5 things AI image generators still struggle with – Digital Trends

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AI image generators like Dall-E, Stable Diffusion, Midjourney, and Bing Image Creator produce amazing results, but sometimes they can be incredibly frustrating. With simple prompts containing just a few words, an AI can output impressive images that appear to be professional photographs and convincing art in various styles. However, the same prompt will occasionally create some horrific creature or hilariously flawed rendering.
Negative prompts might help reduce the likelihood of these errors, but complexity can’t always save you. Even AI experts struggle with misshapen creatures and unworldly scenes, requiring long hours of refining prompts or touching-up images with a traditional photo editor. For the time being, if you look carefully in the right areas of an image, there’s a good chance you’ll be able to identify if it was made by a machine.
AI developers have made progress in the struggle to teach artificial intelligence tools how human hands should look, but there’s plenty of room for improvement. If fingers aren’t featured prominently, it’s easy to miss errors, but it’s an ongoing problem.
One of the first and best AI image generators available to the public, OpenAI’s Dall-E, created these pictures of people holding hands. At first glance, it might look fine. On closer inspection, some problems become apparent. Beware of extra fingers, weird fingernails, and merged digits.
Complicated grips and interlaced fingers are even more challenging. Don’t be surprised if your AI images come back with classic glitches referred to as “hand salad” or “balls of fingers.”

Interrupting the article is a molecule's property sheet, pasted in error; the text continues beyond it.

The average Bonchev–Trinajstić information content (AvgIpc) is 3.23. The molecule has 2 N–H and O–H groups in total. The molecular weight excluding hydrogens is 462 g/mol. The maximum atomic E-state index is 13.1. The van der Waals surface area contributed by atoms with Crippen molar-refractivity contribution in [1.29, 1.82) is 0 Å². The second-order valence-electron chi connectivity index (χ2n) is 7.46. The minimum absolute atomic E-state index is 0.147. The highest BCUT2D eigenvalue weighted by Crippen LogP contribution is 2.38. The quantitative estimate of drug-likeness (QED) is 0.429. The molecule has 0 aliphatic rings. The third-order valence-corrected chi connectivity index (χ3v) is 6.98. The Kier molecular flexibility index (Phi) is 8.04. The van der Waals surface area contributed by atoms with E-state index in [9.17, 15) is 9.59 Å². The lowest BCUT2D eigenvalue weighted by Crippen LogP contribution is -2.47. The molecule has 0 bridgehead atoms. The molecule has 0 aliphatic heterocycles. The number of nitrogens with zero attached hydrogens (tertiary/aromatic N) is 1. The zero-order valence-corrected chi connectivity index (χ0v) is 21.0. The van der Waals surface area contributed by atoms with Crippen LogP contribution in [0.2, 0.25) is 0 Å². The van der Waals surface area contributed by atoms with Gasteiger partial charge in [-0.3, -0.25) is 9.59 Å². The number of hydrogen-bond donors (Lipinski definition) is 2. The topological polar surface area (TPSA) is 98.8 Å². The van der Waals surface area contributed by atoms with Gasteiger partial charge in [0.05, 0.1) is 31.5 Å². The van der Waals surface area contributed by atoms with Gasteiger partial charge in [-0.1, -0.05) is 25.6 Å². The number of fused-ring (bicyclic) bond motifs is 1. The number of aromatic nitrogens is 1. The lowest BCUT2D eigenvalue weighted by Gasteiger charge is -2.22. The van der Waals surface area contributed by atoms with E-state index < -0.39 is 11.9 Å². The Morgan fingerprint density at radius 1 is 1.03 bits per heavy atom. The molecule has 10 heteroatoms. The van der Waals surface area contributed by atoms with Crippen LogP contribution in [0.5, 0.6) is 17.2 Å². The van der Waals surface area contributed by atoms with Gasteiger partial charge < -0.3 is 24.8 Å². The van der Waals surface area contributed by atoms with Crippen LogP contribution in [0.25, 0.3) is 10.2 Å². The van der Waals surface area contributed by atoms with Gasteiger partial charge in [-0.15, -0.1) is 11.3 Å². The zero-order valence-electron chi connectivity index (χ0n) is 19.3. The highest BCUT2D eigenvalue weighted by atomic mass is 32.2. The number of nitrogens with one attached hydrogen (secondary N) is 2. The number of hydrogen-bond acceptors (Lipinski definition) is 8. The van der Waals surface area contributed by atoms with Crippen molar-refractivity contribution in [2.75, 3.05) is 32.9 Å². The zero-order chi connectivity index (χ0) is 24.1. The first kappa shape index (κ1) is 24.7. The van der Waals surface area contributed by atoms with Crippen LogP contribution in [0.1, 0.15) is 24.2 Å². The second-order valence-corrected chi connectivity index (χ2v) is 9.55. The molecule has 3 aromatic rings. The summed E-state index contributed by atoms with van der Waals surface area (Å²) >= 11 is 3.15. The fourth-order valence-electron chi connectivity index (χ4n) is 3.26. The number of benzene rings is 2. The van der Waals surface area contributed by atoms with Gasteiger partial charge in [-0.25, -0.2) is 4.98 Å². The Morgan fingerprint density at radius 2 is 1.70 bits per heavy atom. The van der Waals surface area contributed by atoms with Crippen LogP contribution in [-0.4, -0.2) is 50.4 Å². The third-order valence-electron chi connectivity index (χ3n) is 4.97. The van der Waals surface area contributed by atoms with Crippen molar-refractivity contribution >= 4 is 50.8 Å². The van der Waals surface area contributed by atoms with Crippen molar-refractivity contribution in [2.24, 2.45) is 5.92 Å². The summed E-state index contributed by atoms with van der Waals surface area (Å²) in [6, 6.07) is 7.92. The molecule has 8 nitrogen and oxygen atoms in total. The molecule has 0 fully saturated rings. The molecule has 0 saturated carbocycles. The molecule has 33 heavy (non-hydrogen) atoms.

You might expect that text would be easy for a computer to generate. You see evidence of words on screens daily when you pick up the phone or open a browser. Early computers, unlike the top gaming PCs of today, couldn’t display graphics of any kind. Everything was text or numbers.
Yet displaying actual letters and symbols as printed or written words is surprisingly tricky for an AI image generator. It might sound like an easy problem to solve, but it isn’t. An app can’t just overlay plain text. To be convincing, the text style, shading, angle, and perspective must match the rest of the scene.
In the example, a relatively new AI image generator, Leonardo AI, made a valiant effort with a vintage billboard for Jack Rabbit Slim’s diner. After multiple tries, the AI managed to spell out “Jack Rabbit’s,” which is quite close to the request. The vintage photograph style was spot-on in each image, but the letters and words were mostly flawed.
It’s often said that the eyes are the windows to the soul. We rely so much on eye contact that it could be the most critical detail in creating a realistic portrait. But many AI tools have difficulty rendering human eyes.
Bing Image Creator did a decent job with the studio background and posing a multigenerational family photo. However, almost every person has bizarre eyes that look like they’ve been inserted by aliens, or perhaps these smiling people are in the process of transforming into unearthly creatures.
Humans are great with tools and not only the digital variety like AI. We quickly master any physical tool within our grasp. An AI, on the other hand, struggles to understand what they are and how they’re used.